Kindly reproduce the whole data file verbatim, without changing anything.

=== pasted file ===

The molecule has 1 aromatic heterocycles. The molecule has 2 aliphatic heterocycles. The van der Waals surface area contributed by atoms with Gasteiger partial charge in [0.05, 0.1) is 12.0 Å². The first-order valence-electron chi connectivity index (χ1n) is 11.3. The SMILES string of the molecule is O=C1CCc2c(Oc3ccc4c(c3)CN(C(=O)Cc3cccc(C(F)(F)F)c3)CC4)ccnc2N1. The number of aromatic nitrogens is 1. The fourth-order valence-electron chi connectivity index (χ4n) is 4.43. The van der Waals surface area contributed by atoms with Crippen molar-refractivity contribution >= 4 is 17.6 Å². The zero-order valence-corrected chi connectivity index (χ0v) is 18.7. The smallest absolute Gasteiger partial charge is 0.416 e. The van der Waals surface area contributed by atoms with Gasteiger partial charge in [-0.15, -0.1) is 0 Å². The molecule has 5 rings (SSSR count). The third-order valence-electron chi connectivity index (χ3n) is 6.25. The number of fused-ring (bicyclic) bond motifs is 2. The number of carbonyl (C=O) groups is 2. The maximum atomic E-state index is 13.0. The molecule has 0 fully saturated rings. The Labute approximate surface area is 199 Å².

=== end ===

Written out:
The molecule has 1 aromatic heterocycles. The molecule has 2 aliphatic heterocycles. The van der Waals surface area contributed by atoms with Gasteiger partial charge in [0.05, 0.1) is 12.0 Å². The first-order valence-electron chi connectivity index (χ1n) is 11.3. The SMILES string of the molecule is O=C1CCc2c(Oc3ccc4c(c3)CN(C(=O)Cc3cccc(C(F)(F)F)c3)CC4)ccnc2N1. The number of aromatic nitrogens is 1. The fourth-order valence-electron chi connectivity index (χ4n) is 4.43. The van der Waals surface area contributed by atoms with Crippen molar-refractivity contribution >= 4 is 17.6 Å². The zero-order valence-corrected chi connectivity index (χ0v) is 18.7. The smallest absolute Gasteiger partial charge is 0.416 e. The van der Waals surface area contributed by atoms with Gasteiger partial charge in [-0.15, -0.1) is 0 Å². The molecule has 5 rings (SSSR count). The third-order valence-electron chi connectivity index (χ3n) is 6.25. The number of fused-ring (bicyclic) bond motifs is 2. The number of carbonyl (C=O) groups is 2. The maximum atomic E-state index is 13.0. The molecule has 0 fully saturated rings. The Labute approximate surface area is 199 Å².